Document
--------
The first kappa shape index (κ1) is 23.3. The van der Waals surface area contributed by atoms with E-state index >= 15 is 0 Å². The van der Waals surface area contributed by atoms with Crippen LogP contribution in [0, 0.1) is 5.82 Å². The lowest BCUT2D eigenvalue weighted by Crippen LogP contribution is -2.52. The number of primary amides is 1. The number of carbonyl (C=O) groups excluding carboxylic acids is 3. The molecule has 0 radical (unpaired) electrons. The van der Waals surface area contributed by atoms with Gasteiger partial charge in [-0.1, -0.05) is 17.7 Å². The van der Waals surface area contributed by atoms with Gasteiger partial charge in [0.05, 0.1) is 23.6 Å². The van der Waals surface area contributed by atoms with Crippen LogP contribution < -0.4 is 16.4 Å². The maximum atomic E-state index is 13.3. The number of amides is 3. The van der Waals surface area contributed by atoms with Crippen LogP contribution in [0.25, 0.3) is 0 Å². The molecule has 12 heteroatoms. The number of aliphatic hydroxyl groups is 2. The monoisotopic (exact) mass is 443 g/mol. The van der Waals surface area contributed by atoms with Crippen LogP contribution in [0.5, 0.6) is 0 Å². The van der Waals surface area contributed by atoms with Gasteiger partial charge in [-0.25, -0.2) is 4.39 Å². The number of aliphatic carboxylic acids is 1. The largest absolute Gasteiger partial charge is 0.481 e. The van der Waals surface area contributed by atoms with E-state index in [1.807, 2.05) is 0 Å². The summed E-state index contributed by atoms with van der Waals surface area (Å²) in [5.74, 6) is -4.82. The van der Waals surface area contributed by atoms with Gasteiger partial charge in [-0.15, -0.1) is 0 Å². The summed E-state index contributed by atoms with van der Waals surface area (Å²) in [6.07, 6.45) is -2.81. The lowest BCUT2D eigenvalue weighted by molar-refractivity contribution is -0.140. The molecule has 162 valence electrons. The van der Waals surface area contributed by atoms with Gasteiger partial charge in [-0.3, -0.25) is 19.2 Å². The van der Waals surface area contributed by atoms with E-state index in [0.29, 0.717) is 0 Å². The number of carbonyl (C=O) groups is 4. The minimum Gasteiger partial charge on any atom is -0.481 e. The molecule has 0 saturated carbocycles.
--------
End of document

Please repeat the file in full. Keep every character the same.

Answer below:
The first kappa shape index (κ1) is 23.3. The van der Waals surface area contributed by atoms with E-state index >= 15 is 0 Å². The van der Waals surface area contributed by atoms with Crippen LogP contribution in [0, 0.1) is 5.82 Å². The lowest BCUT2D eigenvalue weighted by Crippen LogP contribution is -2.52. The number of primary amides is 1. The number of carbonyl (C=O) groups excluding carboxylic acids is 3. The molecule has 0 radical (unpaired) electrons. The van der Waals surface area contributed by atoms with Gasteiger partial charge in [-0.1, -0.05) is 17.7 Å². The van der Waals surface area contributed by atoms with Gasteiger partial charge in [0.05, 0.1) is 23.6 Å². The van der Waals surface area contributed by atoms with Crippen LogP contribution < -0.4 is 16.4 Å². The maximum atomic E-state index is 13.3. The number of amides is 3. The van der Waals surface area contributed by atoms with Crippen LogP contribution in [0.25, 0.3) is 0 Å². The molecule has 12 heteroatoms. The number of aliphatic hydroxyl groups is 2. The monoisotopic (exact) mass is 443 g/mol. The van der Waals surface area contributed by atoms with Crippen LogP contribution in [0.5, 0.6) is 0 Å². The van der Waals surface area contributed by atoms with Gasteiger partial charge in [-0.25, -0.2) is 4.39 Å². The number of aliphatic carboxylic acids is 1. The largest absolute Gasteiger partial charge is 0.481 e. The van der Waals surface area contributed by atoms with E-state index in [1.807, 2.05) is 0 Å². The summed E-state index contributed by atoms with van der Waals surface area (Å²) in [5.74, 6) is -4.82. The van der Waals surface area contributed by atoms with Gasteiger partial charge in [-0.15, -0.1) is 0 Å². The summed E-state index contributed by atoms with van der Waals surface area (Å²) in [6.07, 6.45) is -2.81. The lowest BCUT2D eigenvalue weighted by molar-refractivity contribution is -0.140. The molecule has 162 valence electrons. The van der Waals surface area contributed by atoms with Gasteiger partial charge in [-0.3, -0.25) is 19.2 Å². The van der Waals surface area contributed by atoms with E-state index in [0.29, 0.717) is 0 Å². The number of carbonyl (C=O) groups is 4. The minimum Gasteiger partial charge on any atom is -0.481 e. The molecule has 0 saturated carbocycles.